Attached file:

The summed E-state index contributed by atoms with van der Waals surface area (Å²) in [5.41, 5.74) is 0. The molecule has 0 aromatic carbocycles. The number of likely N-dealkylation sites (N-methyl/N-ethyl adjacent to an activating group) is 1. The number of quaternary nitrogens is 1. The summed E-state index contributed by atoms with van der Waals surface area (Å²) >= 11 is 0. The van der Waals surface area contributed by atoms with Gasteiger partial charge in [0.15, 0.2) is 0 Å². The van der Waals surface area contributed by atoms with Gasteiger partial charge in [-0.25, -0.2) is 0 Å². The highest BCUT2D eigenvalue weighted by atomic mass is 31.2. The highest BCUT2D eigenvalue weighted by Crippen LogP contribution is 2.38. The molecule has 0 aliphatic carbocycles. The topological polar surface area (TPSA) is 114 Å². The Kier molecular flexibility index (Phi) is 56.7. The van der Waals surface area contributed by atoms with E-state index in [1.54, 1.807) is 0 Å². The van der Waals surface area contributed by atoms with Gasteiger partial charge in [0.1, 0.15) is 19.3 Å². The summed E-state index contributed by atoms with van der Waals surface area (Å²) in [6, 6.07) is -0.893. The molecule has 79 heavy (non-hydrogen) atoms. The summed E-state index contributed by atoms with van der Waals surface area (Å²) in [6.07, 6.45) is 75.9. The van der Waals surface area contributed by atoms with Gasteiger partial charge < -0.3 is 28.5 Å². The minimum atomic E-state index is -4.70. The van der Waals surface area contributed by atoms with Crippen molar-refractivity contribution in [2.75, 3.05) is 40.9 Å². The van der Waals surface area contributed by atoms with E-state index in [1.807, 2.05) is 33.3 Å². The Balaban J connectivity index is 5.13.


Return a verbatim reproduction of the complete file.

The summed E-state index contributed by atoms with van der Waals surface area (Å²) in [5.41, 5.74) is 0. The molecule has 0 aromatic carbocycles. The number of likely N-dealkylation sites (N-methyl/N-ethyl adjacent to an activating group) is 1. The number of quaternary nitrogens is 1. The summed E-state index contributed by atoms with van der Waals surface area (Å²) >= 11 is 0. The van der Waals surface area contributed by atoms with Gasteiger partial charge in [0.15, 0.2) is 0 Å². The van der Waals surface area contributed by atoms with Gasteiger partial charge in [-0.25, -0.2) is 0 Å². The highest BCUT2D eigenvalue weighted by atomic mass is 31.2. The highest BCUT2D eigenvalue weighted by Crippen LogP contribution is 2.38. The molecule has 0 aliphatic carbocycles. The topological polar surface area (TPSA) is 114 Å². The Kier molecular flexibility index (Phi) is 56.7. The van der Waals surface area contributed by atoms with E-state index in [1.54, 1.807) is 0 Å². The van der Waals surface area contributed by atoms with Gasteiger partial charge in [0.1, 0.15) is 19.3 Å². The summed E-state index contributed by atoms with van der Waals surface area (Å²) in [6, 6.07) is -0.893. The molecule has 79 heavy (non-hydrogen) atoms. The summed E-state index contributed by atoms with van der Waals surface area (Å²) in [6.07, 6.45) is 75.9. The van der Waals surface area contributed by atoms with Gasteiger partial charge < -0.3 is 28.5 Å². The minimum atomic E-state index is -4.70. The van der Waals surface area contributed by atoms with Crippen molar-refractivity contribution in [2.75, 3.05) is 40.9 Å². The van der Waals surface area contributed by atoms with E-state index in [1.807, 2.05) is 33.3 Å². The Balaban J connectivity index is 5.13.